Newspaper article Pittsburgh Post-Gazette (Pittsburgh, PA)

Orthopedic Doctors See Benefits of Some Opioid-Prescribing Curbs

Newspaper article Pittsburgh Post-Gazette (Pittsburgh, PA)

Orthopedic Doctors See Benefits of Some Opioid-Prescribing Curbs

Article excerpt

It happens every Friday afternoon in many orthopedists' offices, said Charles Hummer: a "massive uptick at 4:45 ... of phone calls saying, 'I've lost my prescription.'"

Some of those patients may be lying to get extra narcotics to use or sell, one aspect of the opioid and overdose epidemic. "It's a major, major crisis," said Dr. Hummer.

Dr. Hummer of Chester, Pa., was in Pittsburgh Thursday for a seasonal meeting of the Pennsylvania Orthopaedic Society. Much of the talk was of the opioid epidemic, and Harrisburg's response to it. The orthopedists aren't opposing some of the most contentious proposals that may come up for votes in the coming two weeks, including restrictions on prescribing narcotics at emergency rooms and to youth.

They are concerned, though, that a new database of patient drug histories is proving to be balky, and that some simple fixes may be missed.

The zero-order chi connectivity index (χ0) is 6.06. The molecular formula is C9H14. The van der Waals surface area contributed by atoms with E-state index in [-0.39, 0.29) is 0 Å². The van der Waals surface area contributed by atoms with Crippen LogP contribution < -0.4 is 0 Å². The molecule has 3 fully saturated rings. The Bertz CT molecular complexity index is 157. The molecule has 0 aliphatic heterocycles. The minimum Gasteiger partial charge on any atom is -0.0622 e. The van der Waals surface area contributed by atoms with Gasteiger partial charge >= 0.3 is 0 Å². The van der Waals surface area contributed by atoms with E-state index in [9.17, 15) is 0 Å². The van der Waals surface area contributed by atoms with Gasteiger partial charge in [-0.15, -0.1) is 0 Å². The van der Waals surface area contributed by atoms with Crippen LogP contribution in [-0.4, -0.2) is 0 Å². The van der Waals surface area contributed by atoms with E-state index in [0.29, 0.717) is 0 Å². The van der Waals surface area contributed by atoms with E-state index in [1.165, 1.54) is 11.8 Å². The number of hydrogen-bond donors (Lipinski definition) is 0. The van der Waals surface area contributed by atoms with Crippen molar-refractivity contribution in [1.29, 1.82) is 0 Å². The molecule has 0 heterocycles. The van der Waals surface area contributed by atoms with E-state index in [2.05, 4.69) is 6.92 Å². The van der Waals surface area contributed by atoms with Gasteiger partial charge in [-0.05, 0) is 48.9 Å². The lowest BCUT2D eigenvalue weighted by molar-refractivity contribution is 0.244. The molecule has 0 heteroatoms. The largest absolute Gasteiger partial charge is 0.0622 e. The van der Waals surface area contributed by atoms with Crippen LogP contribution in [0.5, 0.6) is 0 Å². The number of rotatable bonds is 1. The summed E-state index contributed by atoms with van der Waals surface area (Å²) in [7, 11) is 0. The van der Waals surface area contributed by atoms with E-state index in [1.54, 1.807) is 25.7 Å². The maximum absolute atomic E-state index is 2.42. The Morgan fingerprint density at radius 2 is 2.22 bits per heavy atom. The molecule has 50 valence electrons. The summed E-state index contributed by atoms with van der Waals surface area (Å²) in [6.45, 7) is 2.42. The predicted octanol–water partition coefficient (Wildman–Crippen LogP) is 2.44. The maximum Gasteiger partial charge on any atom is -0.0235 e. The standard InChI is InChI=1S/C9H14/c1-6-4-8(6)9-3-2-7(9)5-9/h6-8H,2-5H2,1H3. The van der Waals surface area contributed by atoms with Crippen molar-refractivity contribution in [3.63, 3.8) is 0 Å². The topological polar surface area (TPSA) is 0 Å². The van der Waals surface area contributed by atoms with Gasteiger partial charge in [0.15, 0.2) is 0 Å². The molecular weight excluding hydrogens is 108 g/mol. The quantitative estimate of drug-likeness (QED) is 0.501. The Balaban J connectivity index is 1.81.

"We want to be part of the solution," said Patrick Smith, a spine surgeon at UPMC St. Margaret, who is the society's new president. "We are on the front lines here. These are our patients."

Legislative solutions "can't be so broad that you're taking a sledgehammer to the specific issues" within the opioid epidemic, state House Speaker Mike Turzai told the orthopedists. "And you've got to do it in a manner that allows for the everyday practice" of medicine.

He said that bills meant to address the state's addiction epidemic will almost certainly pass in the coming weeks, following "robust discussion" and probably compromises.

The doctors want to see a bill allowing them to electronically prescribe narcotics, sending the prescriptions directly to pharmacies through secure networks. State law now requires that such prescriptions be written on paper, but theft and forgery of prescriptions has become a problem.

Electronic prescribing "would eliminate the rogue prescribers sitting in a crack house writing prescriptions for opioids," said Dr. …

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